Always wondered what exactly is a yard of fabric? How big is it? How wide is it? What about half a yard? Two yards? Read on to learn more and figure out how much yardage you need for a project!
- How Big is a Yard of Fabric
- How Wide is a Yard of Fabric
- How do You Measure a Yard of Fabric
- What is the Width of my Fabric
- How Do I Get Fabric Cut
- Fabric Yardage Conversion Table (table)
- How Many Feet are in a Yard of Fabric (table)
- How Many Meters are in a Yard of Fabric (table)
- What is the Dimension of a Yard of Fabric
- How Many Yards of Fabric Do I Need?
- How to Make Sure You have Enough Fabric?
How Big is a Yard of Fabric?
A yard of fabric refers to 36 inches in length of the fabric, and it is measured along the selvedge of the bolt of fabric. It is called a yard of fabric because it has the same length as a yardstick.
A Yard of Fabric Equivalents:
- 36 Inches (in)
- 3 Feet (ft)
- 0.9144 meters (m)
- 91.44 centimeters (cm)
How Wide is a Yard of Fabric?
Here in the United States, common fabric widths you will find in stores are 44”, 54”, and 60” . Quilting cotton is usually 44”/45″ wide whereas apparel fabrics run between 44”- 60” wide. Interior decor fabrics are generally 54” or 60” wide.
Other widths of fabrics are: 35”-36”, 39”, 41”, 44”-45”, 50”, 52-54”, 58”-60”, 66”, 72”, 96”, and 108”
Photo shows 4 different bolts of muslin fabric in varying widths: 120″, 90″, 44″, and 36″
When you visit a fabric store, you will see bolts of fabric wound around a rectangular cardboard or a long cardboard roll.
The fabrics around the rectangle cardboard is usually first folded in half (width-wise), then rolled around the cardboard. This means that the fabric that you see on the bolt is actually only half the actual width.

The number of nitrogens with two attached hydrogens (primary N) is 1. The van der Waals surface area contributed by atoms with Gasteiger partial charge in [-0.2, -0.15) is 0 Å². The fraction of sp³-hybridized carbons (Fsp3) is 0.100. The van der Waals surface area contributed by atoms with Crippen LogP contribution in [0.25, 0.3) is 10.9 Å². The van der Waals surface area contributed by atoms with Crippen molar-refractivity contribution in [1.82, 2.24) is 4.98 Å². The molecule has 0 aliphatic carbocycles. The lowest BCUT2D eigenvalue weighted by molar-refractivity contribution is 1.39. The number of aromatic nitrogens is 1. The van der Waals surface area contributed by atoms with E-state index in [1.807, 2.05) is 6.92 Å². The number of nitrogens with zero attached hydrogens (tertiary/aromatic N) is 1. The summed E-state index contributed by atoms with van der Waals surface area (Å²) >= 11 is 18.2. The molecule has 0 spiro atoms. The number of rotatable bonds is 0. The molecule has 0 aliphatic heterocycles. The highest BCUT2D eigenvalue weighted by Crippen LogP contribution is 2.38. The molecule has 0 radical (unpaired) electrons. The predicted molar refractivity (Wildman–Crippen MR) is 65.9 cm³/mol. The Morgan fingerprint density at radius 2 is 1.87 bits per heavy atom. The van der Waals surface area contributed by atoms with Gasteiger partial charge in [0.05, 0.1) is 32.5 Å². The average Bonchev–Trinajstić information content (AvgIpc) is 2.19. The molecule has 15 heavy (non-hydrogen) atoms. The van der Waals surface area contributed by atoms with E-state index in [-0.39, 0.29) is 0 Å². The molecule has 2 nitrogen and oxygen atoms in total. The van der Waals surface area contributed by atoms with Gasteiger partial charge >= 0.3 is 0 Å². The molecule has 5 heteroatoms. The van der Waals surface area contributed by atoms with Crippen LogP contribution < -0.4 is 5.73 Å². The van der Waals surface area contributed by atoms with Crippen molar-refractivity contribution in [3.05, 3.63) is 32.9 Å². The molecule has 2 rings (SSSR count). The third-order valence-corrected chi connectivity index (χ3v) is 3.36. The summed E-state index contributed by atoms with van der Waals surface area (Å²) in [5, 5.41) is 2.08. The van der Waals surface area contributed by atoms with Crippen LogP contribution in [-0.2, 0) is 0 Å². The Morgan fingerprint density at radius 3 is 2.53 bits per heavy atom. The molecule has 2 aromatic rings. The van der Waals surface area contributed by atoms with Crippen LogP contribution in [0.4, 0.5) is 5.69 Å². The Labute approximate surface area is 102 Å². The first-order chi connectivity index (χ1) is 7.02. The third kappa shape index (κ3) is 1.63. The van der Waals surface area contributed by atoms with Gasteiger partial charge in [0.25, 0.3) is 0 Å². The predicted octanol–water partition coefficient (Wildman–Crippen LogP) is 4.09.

Fabric around a long roll is generally not folded. This means that the width of the fabric is the width of the roll.
How Do You Measure a Yard of Fabric?
As mentioned previously, fabric is measured along the length, which is along the selvedge. Simply take a tape measure (or yard stick), unravel the bolt and measure out 36″ (or the length of the yard stick).
What Is a Bolt of Fabric?
A bolt is a unit of measurement for a piece of cloth woven on a loom or a knitting machine. The length of a bolt usually varies between 40-100 yards. The term “a bolt of fabric”or “fabric bolt” refers to the fabric you see in stores that is wound around a long roll or around a rectangular piece of cardboard.
What Is the Selvedge of Fabric?
The selvedge of fabric (also known just as selvedge) is the side edges of fabric that runs along the length of the fabric. The selvedge of fabric is very tightly woven and prevents the fabric from fraying or unraveling.
Sometimes the selvedge of fabric will be a different color than the fabric itself (usually a narrow white edge) and may have the manufacturer’s logo printed.
Other times the selvedge of fabric will be the same color as the fabric with a frayed edge. If you look closely, you will find little holes along the selvedge of fabric. These little holes are where hooks were placed to hold the fabric taut as it is being woven.
What is the Width of my Fabric?